For budgetary reasons, this year’s Police and Fire Department “open houses” will be a bit less open — though that could change in future years.
The event, an annual part of the “Cruz’n For Roses Hot Rod and Classic Car Show,’’ is scheduled for Sept. 15 – but unlike in past years, this time will not feature tours of the police and fire stations, John Pope, the city’s public information officer, confirmed this week.
Other police- and fire-related activities will be “scaled back” as well, Pope said.
“It’s important to emphasize we’re not pulling out of the event entirely,’’ Pope said. “(But) there was a $10,000 to $15,000 cost for additional overtime that the police did (last year).’’
That was a significant factor, he said — with the city grappling with a budget deficit and police and firefighters already piling up OT.
Pope said the decision was made collectively between Police Chief Joe Ortiz, Fire Chief Paul Riddle and City Manager Stephanie DeWolfe.
The “Cruz’n” event benefits the city’s Tournament of Roses float, and Pope said local TOR organizers were kept in the loop and were OK with the decision as well.
Pope said there still will be police and fire booths and demonstrations on Mission Street during the Sept. 15 event, but that other activities, in the past held behind the stations, will not take place or be scaled back and limited to Mission Street venues.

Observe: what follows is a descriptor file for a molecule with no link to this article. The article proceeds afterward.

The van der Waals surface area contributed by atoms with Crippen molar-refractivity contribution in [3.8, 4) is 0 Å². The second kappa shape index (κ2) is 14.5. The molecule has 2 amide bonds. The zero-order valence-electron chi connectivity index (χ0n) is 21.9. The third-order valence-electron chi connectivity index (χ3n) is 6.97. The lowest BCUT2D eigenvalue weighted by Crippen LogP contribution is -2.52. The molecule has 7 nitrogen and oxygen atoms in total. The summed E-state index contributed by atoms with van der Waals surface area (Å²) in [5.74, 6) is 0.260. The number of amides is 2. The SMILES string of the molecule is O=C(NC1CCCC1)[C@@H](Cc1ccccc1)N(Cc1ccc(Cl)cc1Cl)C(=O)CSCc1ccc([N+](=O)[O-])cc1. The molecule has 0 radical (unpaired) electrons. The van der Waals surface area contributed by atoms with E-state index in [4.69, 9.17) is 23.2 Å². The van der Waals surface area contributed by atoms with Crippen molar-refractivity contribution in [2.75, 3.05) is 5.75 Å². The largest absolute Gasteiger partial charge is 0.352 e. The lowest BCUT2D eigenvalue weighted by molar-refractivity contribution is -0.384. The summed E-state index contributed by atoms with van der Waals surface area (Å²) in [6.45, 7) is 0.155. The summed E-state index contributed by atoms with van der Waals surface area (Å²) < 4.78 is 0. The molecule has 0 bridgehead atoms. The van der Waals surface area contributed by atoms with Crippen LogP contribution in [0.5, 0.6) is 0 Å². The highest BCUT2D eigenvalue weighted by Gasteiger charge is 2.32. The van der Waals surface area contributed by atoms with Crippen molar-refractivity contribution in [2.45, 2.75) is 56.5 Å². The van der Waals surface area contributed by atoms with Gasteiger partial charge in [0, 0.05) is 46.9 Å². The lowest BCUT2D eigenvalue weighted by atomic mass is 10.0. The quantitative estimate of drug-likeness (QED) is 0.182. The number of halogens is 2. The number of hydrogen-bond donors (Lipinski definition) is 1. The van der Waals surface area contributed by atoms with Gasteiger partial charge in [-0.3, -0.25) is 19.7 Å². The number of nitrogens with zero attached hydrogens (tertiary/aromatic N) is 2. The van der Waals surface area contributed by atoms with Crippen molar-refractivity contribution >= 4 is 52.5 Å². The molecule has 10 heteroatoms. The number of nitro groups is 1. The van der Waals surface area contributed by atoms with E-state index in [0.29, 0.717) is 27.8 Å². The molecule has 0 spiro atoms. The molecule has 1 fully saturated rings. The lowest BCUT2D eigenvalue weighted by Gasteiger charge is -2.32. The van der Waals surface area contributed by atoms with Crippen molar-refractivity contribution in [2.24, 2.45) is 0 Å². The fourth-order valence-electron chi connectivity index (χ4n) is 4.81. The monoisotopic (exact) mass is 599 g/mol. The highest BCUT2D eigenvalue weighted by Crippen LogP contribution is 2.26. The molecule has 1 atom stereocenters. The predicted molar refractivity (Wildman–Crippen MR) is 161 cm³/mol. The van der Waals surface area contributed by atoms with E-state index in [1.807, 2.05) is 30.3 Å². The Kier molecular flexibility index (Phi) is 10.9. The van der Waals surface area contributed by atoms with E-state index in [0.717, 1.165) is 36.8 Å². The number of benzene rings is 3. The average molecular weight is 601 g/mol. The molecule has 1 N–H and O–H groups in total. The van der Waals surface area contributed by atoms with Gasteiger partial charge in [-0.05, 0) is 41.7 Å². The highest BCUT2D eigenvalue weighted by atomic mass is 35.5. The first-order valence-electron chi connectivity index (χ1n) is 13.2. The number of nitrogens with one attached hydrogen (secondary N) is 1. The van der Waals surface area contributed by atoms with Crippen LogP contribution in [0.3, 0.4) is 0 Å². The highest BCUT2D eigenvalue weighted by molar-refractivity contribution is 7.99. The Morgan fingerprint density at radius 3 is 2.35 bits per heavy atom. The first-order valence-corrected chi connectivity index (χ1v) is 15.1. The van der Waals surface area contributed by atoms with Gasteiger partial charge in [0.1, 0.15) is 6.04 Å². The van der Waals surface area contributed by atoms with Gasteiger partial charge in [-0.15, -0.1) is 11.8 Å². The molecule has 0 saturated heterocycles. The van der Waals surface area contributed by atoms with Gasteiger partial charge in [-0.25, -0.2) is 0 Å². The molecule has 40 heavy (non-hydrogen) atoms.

There still will be a police-led color guard, Pope said.
Pope said that, in recent years, the Police Department in particular has had trouble recruiting and retaining officers because of pay issues — and as a result, the remaining officers are “already being asked to do a lot of overtime and he (Chief Ortiz) didn’t want to add to that burden.’’
Pope said overtime had reached a “crisis situation,” but that the recently signed three-year contracts between the city and its police, fire and municipal-workers unions figure to stabilize the recruiting and retention issues.
That means, Pope said, that Ortiz would be “open to considering going back to an open house next year.”
The city’s overall financial situation also could ease if voters pass a proposed three-quarter-cent local sales tax in November.
If approved, the tax would raise about $1.5 million per year in local revenue — helping close the budget gap for the next several years, according to city staff reports.
The “Cruz’n” event will run from 10 a.m. to 3 p.m. on Mission Street, from Fair Oaks Avenue to the Gold Line train station.